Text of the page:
LIHU‘E — Kaua‘i habitat and endangered species were reviewed by the state Department of Land and Natural Resources during an informational briefing before the state Senate Committee on Water and Land last week.
DLNR Division of Forestry and Wildlife and Division of Aquatic Resources personnel discussed the conditions of native wildlife and related projects throughout Hawai‘i, including initiatives on Lehua island and the Mana Plains on the Westside.
“Lehua island … is this incredible place off of Kaua‘i that we’re so delighted, after over a decade of work, to declare rat-free,” DLNR-DOFAW’s Emma Yuen said. “We’ve taken out the rats on this island and taken out the predators, but we still need to do more work to continue to protect these areas.”
The state announced the 284-acre seabird sanctuary was free of invasive, predatory rats in April 2021. The next phase of its Lehua Island Ecosystem Restoration Project will include native-plant restoration, the attraction of more native and endangered seabird species, and “biosecurity” (efforts to prevent rats’ reintroduction to the sanctuary).
“We want to put solar panels and irrigation and add a mooring buoy for management access in this area,” Yuen said, noting DLNR-DOFAW will seek $60,000 in capital improvements projects monies in fiscal year 2023 to fund the project. The state and county fiscal years run from July 1 to June 30.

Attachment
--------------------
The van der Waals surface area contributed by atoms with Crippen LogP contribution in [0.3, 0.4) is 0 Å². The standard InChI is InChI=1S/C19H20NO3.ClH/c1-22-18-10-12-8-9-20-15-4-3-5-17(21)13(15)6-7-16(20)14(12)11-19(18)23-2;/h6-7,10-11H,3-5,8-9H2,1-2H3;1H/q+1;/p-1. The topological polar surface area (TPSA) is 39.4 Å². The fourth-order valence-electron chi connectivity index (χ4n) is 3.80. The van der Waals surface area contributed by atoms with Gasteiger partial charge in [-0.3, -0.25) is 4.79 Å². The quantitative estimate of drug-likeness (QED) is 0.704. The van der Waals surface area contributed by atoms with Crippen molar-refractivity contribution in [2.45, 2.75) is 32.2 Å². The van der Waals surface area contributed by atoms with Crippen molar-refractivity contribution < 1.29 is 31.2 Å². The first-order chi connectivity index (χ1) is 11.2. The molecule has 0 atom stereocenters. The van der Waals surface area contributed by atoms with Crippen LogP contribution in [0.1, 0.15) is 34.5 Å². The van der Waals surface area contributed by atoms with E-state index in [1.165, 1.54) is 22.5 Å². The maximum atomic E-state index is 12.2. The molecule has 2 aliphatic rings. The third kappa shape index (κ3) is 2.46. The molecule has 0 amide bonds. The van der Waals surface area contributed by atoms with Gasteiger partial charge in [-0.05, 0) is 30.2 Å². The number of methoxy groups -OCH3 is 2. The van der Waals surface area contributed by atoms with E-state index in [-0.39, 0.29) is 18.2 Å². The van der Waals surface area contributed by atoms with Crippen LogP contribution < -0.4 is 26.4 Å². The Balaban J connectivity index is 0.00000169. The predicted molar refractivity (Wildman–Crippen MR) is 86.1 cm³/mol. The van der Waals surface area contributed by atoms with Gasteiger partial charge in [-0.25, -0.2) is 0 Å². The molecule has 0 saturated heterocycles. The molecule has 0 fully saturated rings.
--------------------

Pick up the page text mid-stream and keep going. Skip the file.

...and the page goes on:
Yuen also discussed wetlands restoration within the Mana Plains Forest Reserve. The 105-acre site, once restored, is intended as a haven for endangered waterbirds and plant life.
DLNR-DOFAW is making a CIP request of $400,000 for phases two and three of the restoration project.
“That’s to allow the water-delivery systems to create habitat for these waterbirds,” Yuen explained.
Experts do not know how many honu, or green sea turtles (Chelonia mydas), constitute the species’ Central North Pacific group, but the number is growing.
“The population is increasing fairly rapidly at 5 to 7% annually, which is huge for a (federal Endangered Species Act) listed species,” DLNR-DAR Protected Species Program Lead Ryan Jenkinson said.
However, the species remains held back by rising sea levels associated with climate change, which are swallowing the turtles’ breeding grounds in the Northwestern Hawaiian Islands.
This phenomenon appears to have sent turtles to the main islands, including Kaua‘i, in recent years, according to Jenkinson.
“There are so many of them showing up and basking where they just come up onto the beach, at places like Ho‘okipa (Maui), Po‘ipu and Laniakea (O‘ahu),” he said. “We have people around these animals that are federally listed, so you’re technically breaking federal law if you’re near them, even if they’re not really that endangered at this point.”
The turtles’ population growth has spurred fisheries and native groups to call upon the state to re-open harvest of honu, according to Jenkinson.
Scott Yunker, reporter, can be reached at 245-0437 or email@example.com.
Source: The Garden Island
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